But notice when it becomes selfish. What's the idea of selfishness? It's a self-consumed idea, self-absorbed, self-centered. I am thinking and focused more on myself than anything else. In other words, God is taking a backseat. The world is taking a backseat. My family takes a backseat, my friends, everyone, so that I might focus on what do I want, what do I need, what do I want to think, what do I want to do. Well, that is selfishness. That's the idea of thinking about self over all else. Well now, put it together. Selfish ambition. It's those eager desires, those things we want to achieve but not for God, not that my family might have more or not that I might help those who have needs or be a greater worker in the church, but my selfish ambitions are about me. An ambition and eagerness to achieve for myself and what I can get and what I can have and what I, I, I , I, I will be able to enjoy in this life. You see, that's what is being condemned here. Not that we might love self or care about ourself, not that we might be ambitious, but that we might be overly ambitous, centered and focused on ourselves rather than as we know the greatest commandment, Matthew 22, to "love the Lord thy God with all thy heart." The second greatest likened to it, we "love our neighbors as ourselves." Notice the first two greatest commandments are not about self. They're about others. So that's what God is trying to tell us here in those things that we should not engage in.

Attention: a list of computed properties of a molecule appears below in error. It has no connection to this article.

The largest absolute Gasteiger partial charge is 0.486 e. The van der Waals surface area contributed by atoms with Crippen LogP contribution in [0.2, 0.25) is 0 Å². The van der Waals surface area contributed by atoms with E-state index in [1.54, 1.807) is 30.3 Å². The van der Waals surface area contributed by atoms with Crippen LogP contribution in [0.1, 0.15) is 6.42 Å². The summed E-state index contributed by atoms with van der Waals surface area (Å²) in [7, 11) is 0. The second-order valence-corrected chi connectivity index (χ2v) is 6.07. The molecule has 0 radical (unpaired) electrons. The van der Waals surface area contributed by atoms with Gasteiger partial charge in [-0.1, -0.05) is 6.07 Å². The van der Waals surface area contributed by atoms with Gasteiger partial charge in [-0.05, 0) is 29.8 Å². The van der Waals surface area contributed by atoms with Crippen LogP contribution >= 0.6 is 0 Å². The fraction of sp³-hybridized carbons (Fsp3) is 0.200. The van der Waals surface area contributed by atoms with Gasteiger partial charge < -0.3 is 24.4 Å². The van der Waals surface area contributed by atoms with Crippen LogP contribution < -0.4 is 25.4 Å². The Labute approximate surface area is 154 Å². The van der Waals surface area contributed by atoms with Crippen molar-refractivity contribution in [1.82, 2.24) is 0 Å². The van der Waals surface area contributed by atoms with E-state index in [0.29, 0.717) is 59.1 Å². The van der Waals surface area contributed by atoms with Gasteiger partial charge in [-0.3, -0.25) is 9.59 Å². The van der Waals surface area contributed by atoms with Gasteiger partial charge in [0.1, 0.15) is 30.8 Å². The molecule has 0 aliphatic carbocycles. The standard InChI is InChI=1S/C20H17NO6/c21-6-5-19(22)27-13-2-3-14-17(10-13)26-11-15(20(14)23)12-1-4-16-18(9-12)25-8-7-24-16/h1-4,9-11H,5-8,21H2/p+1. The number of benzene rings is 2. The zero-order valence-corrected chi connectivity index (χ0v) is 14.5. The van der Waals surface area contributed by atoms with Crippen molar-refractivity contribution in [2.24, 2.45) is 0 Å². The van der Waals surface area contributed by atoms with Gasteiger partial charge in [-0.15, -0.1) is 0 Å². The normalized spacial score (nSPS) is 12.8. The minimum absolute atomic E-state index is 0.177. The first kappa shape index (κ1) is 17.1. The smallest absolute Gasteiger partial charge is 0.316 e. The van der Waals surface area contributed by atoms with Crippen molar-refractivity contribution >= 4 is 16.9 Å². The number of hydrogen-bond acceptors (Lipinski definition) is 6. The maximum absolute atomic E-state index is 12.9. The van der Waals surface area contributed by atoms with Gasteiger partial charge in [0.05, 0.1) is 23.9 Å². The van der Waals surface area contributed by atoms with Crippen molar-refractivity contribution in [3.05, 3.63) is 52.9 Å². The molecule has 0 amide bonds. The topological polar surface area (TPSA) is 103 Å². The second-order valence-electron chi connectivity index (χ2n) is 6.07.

A few other passages we might briefly look at at the concept of selfish ambition because I think it helps us to tie in here the idea of how it applies in scripture. For instance, Romans chapter 16. You might notice there in verse 18, it actually talks about those who have maybe dealt with those who are divisive and I want you to notice the results there in verse 18. It says, "For those who are such, do not serve the Lord Jesus Christ," but notice, "their own bellies and by smooth words and flattering speech deceive the hearts of the simple." What do people here do who become self-absorbed, self-centered, self-ambitious? They are serving self, their own desires, their own lusts, their own wants of the flesh. You can't be a selfish person and serve God. You can't be a selfishly ambitious person and be considered a child of God for once we have done this as we have learned here we have transgressed in and of itself the character that God requires of us.

The same idea in Philippians chapter 3 and verse 17 is presented and again we read here Paul talking to the church about how they should mark or note those who are in error, those who are not walking according to the things of God. Verse 18 says why. "They are enemies of the cross." But now I want you to hear verse 19. "Those who are enemies of the cross are such for their end is destruction and their God is their own belly." In other words again, their self. They're more interested in themselves than in doing anything for anyone or even for God. Self ambition. A selfish ambition, all about me, more focused on me.